TodayOctober 15, 2021

Safety or money – which would you take?

Big energy versus local energy

I was coming home from Miami via Washington DC the other day. Next to me was a lawyer working on creating organized electric communities. Most of her work was on the East Coast, but she worked on PG&E as well.

I am a resident of Northern California. This summer, for six days, we had our electricity turned off. It was a decision made by PG&E, but I agreed with them.
Our electricity lines are above ground. I have twenty trees in my yard that are over 150 years old. I am the steward of those trees.

I listened to this lawyer as she explained to me that what they were looking at are organized communities of electricity. I told her that I already had solar panels. “Wouldn’t you like to earn lots of money through them,” she asked. No, I answered. I want safety. I want the money spent on putting electricity lines underground. I don’t need the money; I told her I need safety. Boy, was that a mistake.

Ok, first, yes, I want money. I’m not made of money, but my first priority is safety.

This is clearly someone that has lived their life in the ivory castle away from the reality of the fires of Northern California. She doesn’t know my girlfriend and her husband that lost every single item they owned in the Paradise, California fire. They were one of the lucky ones; they had insurance, a job to go to after the fire, and family in the area. Even with a payout from the insurance company, those two will never feel the peace and safety they previously knew.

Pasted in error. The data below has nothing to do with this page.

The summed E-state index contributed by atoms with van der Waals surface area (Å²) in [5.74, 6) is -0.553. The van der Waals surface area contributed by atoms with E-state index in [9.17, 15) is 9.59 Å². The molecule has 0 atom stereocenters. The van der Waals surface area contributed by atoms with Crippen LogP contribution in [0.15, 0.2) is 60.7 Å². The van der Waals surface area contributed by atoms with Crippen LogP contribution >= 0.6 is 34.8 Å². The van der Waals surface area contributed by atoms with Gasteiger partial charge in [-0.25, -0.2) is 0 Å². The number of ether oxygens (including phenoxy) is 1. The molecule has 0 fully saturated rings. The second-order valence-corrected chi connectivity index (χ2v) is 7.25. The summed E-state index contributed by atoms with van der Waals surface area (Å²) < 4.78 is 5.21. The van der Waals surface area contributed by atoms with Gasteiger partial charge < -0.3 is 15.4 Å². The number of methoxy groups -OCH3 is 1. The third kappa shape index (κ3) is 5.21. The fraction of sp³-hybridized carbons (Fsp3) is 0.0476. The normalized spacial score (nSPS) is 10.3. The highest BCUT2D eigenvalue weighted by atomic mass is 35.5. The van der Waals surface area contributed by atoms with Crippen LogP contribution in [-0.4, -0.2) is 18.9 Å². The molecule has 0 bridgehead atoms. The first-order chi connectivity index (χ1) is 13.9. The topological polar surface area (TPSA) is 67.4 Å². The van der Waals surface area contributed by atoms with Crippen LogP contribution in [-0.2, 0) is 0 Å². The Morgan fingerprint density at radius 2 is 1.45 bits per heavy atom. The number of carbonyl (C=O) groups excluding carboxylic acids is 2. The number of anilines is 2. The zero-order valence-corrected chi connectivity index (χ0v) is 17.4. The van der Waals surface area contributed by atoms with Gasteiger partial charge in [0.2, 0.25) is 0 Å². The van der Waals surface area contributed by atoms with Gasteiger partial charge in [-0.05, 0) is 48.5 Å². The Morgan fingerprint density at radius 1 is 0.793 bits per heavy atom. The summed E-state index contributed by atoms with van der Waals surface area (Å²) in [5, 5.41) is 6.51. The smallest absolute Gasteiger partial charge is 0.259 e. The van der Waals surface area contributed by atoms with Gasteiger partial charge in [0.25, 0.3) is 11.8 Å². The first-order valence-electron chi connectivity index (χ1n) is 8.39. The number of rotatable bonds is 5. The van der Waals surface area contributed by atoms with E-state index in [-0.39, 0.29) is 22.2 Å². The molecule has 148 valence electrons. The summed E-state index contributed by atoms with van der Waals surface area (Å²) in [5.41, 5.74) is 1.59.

As much as some Californians are angry at PG&E for their lack of upgrading their lines, I am happy that they turned the power off. I watched the 80 mph whip my 200-year-old trees through the air like they were twigs.

If you give people money, there is the illusion that they are safe. They are not. The lines are still above ground; the winds will be here next year; they are getting worse. There needs to be a constructive strategic plan to put these lines underground.

They also need critical strategies for fighting fires. PG&E controlled the flow of water, diverting it to treated water instead of continuing to send it to the agricultural land. Ag land lives on untreated water flowing through a canal, and wells.

When the water association was called, I was told if I didn’t like it, I didn’t have to have the water service. This was later changed to say that PCWA didn’t have a generator. Thankfully, the Mayor of our little town called both companies, and the water started flowing so that if there were a fire, the fire trucks would have water in the canal to fight the fires.

Safety in cars or money?

A car has over 3,600 safety bits required by the National Highway Traffic Safety Administration (NHTSA). Why are they required? Because given the choice of a consumer having money or safety, they pick money. It has been told to me that they would pick a better sound system than safety.

The latest NHTSA required safety equipment is the rear back-up camera that saves 150 children’s lives a year.

I couldn’t help but feel that this lawyer was selling snake oil. That or she really didn’t understand the human psyche when promised big money instead of having a requirement such as the electric lines put underground before anyone gets a penny.

This reminds me of when Ray LaHood was Director of NHTSA, and I asked him about safety, and he started talking about jobs. LaHood’s job wasn’t to create jobs, it was to create safety, but the politics of the time were to create jobs to keep the current President a viable candidate.

Money cannot be more important than safety, and it shouldn’t be decided by people that aren’t living through the terror of the times. The one item the lawyer and I agreed on is that I, and the citizens of my area, should be involved in these discussions.

Lou Ann Hammond

Lou Ann Hammond is the CEO of Carlist and Driving the Nation. She is the co-host of Real Wheels Washington Post carchat every Friday morning and is the Automotive, energy correspondent for The John Batchelor Show and a Contributor to Automotive Electronics magazine headquartered in Korea. Hammond is a founding member of the Women's World Car of the Year #WWCOTY, and board member of the Women in Automotive.

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